Bridge Jones, walking social faux pas, is back and as funny as ever. Set four weeks (and 71 shags) after the first film we find Bridget happily in love with straight laced human rights lawyer Mark Darcy, but even in these early days of the marriage Bridget’s insecurity makes for jealousy and the relationship is on shaky ground.
Waiting in the wings is the smooth and sexy Daniel Cleaver with a fetish for big underpants and, well anything with two legs really. Can Bridget overcome magic mushrooms, dreadful skiing holidays, high society dinners and Daniel Cleavers charming way to end up back in the arms of the man she is destined to be with?
The front is day.
From the perspective of a male viewer, Bridget Jones 2 - The Edge of Reason is little more than an amusing and entertaining romantic comedy. It never crossed my mind that it was written as somewhat of an anthem for the modern 30 something woman.
So, when discussing this movie with a female friend she expressed her displeasure at what the sequel was by explaining that the original movie was “sociological examination of something that many over 30's single women experience”, and that the sequel was a fluff filled let down and “singing Madonna songs in the Bangkok Hilton was too trite for words". That will teach me to ask for insights into romantic comedies from the target audience, back to Resident Evil 2 for me.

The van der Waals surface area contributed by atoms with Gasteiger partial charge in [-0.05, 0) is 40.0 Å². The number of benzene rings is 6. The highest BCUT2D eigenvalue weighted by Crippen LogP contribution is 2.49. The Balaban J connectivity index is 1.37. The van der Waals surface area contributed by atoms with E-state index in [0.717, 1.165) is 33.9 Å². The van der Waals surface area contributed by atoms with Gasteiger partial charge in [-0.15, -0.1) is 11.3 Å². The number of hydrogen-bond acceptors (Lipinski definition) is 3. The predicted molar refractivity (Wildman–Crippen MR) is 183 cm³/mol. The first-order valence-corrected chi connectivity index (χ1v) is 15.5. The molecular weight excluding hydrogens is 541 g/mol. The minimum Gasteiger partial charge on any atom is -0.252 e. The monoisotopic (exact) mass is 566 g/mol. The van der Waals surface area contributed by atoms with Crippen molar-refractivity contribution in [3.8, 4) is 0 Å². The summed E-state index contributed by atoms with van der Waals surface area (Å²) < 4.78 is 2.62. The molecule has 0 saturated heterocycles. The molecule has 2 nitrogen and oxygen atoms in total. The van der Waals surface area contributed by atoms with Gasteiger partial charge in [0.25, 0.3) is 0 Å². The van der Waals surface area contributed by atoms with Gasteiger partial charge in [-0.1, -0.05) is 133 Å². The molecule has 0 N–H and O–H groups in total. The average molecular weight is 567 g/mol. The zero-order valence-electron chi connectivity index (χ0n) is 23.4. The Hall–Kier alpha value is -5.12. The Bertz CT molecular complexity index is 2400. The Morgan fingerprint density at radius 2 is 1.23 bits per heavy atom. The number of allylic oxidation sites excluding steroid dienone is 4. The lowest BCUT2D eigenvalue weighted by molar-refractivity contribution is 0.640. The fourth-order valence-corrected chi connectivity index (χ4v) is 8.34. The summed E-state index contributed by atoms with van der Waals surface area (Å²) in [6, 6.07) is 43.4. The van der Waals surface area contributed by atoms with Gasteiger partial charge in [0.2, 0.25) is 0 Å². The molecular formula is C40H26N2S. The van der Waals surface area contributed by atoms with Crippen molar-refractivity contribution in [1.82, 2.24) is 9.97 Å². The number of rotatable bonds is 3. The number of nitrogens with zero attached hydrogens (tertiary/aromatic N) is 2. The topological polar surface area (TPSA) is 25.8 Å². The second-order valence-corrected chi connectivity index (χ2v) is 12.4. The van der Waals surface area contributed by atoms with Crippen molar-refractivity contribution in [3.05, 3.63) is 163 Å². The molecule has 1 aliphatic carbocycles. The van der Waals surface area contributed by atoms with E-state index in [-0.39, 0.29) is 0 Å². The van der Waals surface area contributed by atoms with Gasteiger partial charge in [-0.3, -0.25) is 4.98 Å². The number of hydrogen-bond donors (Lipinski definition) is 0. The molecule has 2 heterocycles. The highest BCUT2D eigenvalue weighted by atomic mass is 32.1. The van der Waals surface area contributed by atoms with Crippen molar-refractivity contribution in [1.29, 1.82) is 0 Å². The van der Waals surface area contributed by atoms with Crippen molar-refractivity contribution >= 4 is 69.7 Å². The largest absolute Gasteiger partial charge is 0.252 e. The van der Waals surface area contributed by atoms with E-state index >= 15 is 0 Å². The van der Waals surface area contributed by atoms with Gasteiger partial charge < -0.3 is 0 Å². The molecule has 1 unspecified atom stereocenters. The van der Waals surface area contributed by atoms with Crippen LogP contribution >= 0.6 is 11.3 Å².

"I truly believe that happiness is possible... even when you're thirty-three and have a bottom the size of two bowling balls."
Bridget Jones 2 - The Edge of Reason is presented on this DVD in the original theatrical aspect ratio of 2.35:1 and is enhanced for widescreen displays.
Impatient viewers who like to load up a DVD and get straight into the movie may find the menu on this disc a little trying as it spends a good thirty seconds animating pictures of Bridget, Mark and Daniel around the screen. These sort of animated menus are fun the first time but just get old and annoying on subsequent plays, especially when they go through their paces every time you return to the menu for whatever reason.
Twinkle twinkle little star, hope I wore a decent bra.
For a recently produced movie the video quality on this disc is unfortunately bordering on substandard. There are numerous visible problems with the transfer with aliasing and pixelation rearing their ugly digital heads more than once.
The picture is nice and sharp in facial close-ups but overall tends to be a little soft on wide shots; this softness is especially obvious during the opening scenes of the movie but does improve significantly from there.